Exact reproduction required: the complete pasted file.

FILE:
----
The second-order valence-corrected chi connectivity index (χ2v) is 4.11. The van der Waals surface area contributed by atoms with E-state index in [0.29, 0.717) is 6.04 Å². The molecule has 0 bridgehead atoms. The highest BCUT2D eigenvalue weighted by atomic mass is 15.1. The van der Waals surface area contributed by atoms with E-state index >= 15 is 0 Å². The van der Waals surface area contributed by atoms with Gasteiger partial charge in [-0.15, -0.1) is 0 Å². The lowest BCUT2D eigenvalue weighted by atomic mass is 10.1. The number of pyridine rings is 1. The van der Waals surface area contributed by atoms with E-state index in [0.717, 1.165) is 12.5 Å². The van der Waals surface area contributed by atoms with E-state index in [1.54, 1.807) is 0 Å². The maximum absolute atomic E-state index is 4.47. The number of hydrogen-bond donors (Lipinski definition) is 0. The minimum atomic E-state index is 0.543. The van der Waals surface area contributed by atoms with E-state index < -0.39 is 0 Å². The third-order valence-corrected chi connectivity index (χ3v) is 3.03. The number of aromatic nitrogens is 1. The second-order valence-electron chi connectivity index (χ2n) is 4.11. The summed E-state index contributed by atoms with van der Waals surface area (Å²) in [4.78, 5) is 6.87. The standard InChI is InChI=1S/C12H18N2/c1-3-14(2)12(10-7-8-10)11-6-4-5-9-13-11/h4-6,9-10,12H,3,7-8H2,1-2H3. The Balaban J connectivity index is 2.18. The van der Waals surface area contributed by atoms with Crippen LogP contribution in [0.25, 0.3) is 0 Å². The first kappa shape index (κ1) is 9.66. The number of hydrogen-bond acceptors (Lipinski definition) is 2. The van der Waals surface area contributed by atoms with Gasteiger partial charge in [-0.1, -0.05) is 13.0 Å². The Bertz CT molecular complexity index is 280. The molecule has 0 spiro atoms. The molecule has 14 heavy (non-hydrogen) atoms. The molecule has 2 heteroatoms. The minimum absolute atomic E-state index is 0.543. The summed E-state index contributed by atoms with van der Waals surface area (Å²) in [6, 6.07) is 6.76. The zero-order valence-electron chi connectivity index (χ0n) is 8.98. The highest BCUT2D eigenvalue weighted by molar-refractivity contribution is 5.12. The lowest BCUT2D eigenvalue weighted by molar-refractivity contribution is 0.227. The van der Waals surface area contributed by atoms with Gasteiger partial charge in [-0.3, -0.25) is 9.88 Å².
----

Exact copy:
The second-order valence-corrected chi connectivity index (χ2v) is 4.11. The van der Waals surface area contributed by atoms with E-state index in [0.29, 0.717) is 6.04 Å². The molecule has 0 bridgehead atoms. The highest BCUT2D eigenvalue weighted by atomic mass is 15.1. The van der Waals surface area contributed by atoms with E-state index >= 15 is 0 Å². The van der Waals surface area contributed by atoms with Gasteiger partial charge in [-0.15, -0.1) is 0 Å². The lowest BCUT2D eigenvalue weighted by atomic mass is 10.1. The number of pyridine rings is 1. The van der Waals surface area contributed by atoms with E-state index in [0.717, 1.165) is 12.5 Å². The van der Waals surface area contributed by atoms with E-state index in [1.54, 1.807) is 0 Å². The maximum absolute atomic E-state index is 4.47. The number of hydrogen-bond donors (Lipinski definition) is 0. The minimum atomic E-state index is 0.543. The van der Waals surface area contributed by atoms with E-state index < -0.39 is 0 Å². The third-order valence-corrected chi connectivity index (χ3v) is 3.03. The number of aromatic nitrogens is 1. The second-order valence-electron chi connectivity index (χ2n) is 4.11. The summed E-state index contributed by atoms with van der Waals surface area (Å²) in [4.78, 5) is 6.87. The standard InChI is InChI=1S/C12H18N2/c1-3-14(2)12(10-7-8-10)11-6-4-5-9-13-11/h4-6,9-10,12H,3,7-8H2,1-2H3. The Balaban J connectivity index is 2.18. The van der Waals surface area contributed by atoms with Crippen LogP contribution in [0.25, 0.3) is 0 Å². The first kappa shape index (κ1) is 9.66. The number of hydrogen-bond acceptors (Lipinski definition) is 2. The van der Waals surface area contributed by atoms with Gasteiger partial charge in [-0.1, -0.05) is 13.0 Å². The Bertz CT molecular complexity index is 280. The molecule has 0 spiro atoms. The molecule has 14 heavy (non-hydrogen) atoms. The molecule has 2 heteroatoms. The minimum absolute atomic E-state index is 0.543. The summed E-state index contributed by atoms with van der Waals surface area (Å²) in [6, 6.07) is 6.76. The zero-order valence-electron chi connectivity index (χ0n) is 8.98. The highest BCUT2D eigenvalue weighted by molar-refractivity contribution is 5.12. The lowest BCUT2D eigenvalue weighted by molar-refractivity contribution is 0.227. The van der Waals surface area contributed by atoms with Gasteiger partial charge in [-0.3, -0.25) is 9.88 Å².